Though assemblies set up to evaluate claims of vaccine-autism links, by the Medical Research Council in the UK, or the Institute of Medicine in the USA, have sought to involve parents and other lay interests, the terms of discussion have generally been set by scientists and medical authorities. By contrast, the expert witnesses in the vaccine courts are obliged to present their evidence to judges who have no particular scientific expertise: the standard is that of the intelligent, objective, observer.

Parents who attribute their children's autism to vaccines often claim that they - and the scientists and doctors who support their conviction - have been denied a public hearing. The vaccine courts allowed their voices, and those of their legal representatives and supportive experts, to be heard and to be interrogated. The scientific issues, though complex, can be resolved in these cases into a basic question that can be decided by a competent judge: does the evidence support the claim that this vaccine (or combination of vaccines) caused autism in this child? It is also worth recalling the precedent of the exemplary judgment made in relation to claims against the whooping cough (pertussis) vaccine in England more than 20 years ago (3).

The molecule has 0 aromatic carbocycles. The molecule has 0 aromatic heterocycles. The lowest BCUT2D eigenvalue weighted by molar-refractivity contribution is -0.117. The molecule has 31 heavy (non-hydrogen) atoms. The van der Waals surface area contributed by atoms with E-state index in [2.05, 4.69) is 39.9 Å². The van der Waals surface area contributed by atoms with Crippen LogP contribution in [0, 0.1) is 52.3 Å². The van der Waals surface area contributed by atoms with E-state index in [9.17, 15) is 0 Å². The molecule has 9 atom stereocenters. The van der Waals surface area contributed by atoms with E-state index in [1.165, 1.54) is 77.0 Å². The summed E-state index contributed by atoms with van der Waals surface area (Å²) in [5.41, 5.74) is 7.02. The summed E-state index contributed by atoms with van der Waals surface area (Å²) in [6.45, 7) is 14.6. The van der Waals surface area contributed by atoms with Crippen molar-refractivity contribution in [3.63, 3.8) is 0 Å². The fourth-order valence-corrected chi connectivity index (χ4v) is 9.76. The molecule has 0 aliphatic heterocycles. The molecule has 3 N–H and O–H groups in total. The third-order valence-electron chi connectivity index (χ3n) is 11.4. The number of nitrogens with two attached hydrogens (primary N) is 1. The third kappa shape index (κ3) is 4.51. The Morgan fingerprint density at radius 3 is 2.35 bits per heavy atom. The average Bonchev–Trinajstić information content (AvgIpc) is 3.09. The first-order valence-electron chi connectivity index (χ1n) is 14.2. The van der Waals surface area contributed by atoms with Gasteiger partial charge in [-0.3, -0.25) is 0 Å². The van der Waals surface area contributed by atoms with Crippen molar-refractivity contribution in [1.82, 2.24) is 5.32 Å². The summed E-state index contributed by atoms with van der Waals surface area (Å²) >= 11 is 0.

In each of the three test cases, the special masters heard statements from lawyers for the petitioners (the children's families) and from those representing the respondent (the US health department). They heard evidence from the parents and from expert witnesses called by the parents and those called by the health authorities; witnesses were subjected to cross examination by rival lawyers. The special masters reviewed documents submitted by both sides, including scientific papers and medical reports relating to the three children. They carefully and conscientiously evaluated the evidence and, by a process documented in detail in the judgments, came to their conclusions. By contrast with the proceedings currently underway at the General Medical Council in London, the US vaccine courts offer a process that is transparent, democratic and scrupulously fair and efficient, a tribute to the superiority of the American legal system (4).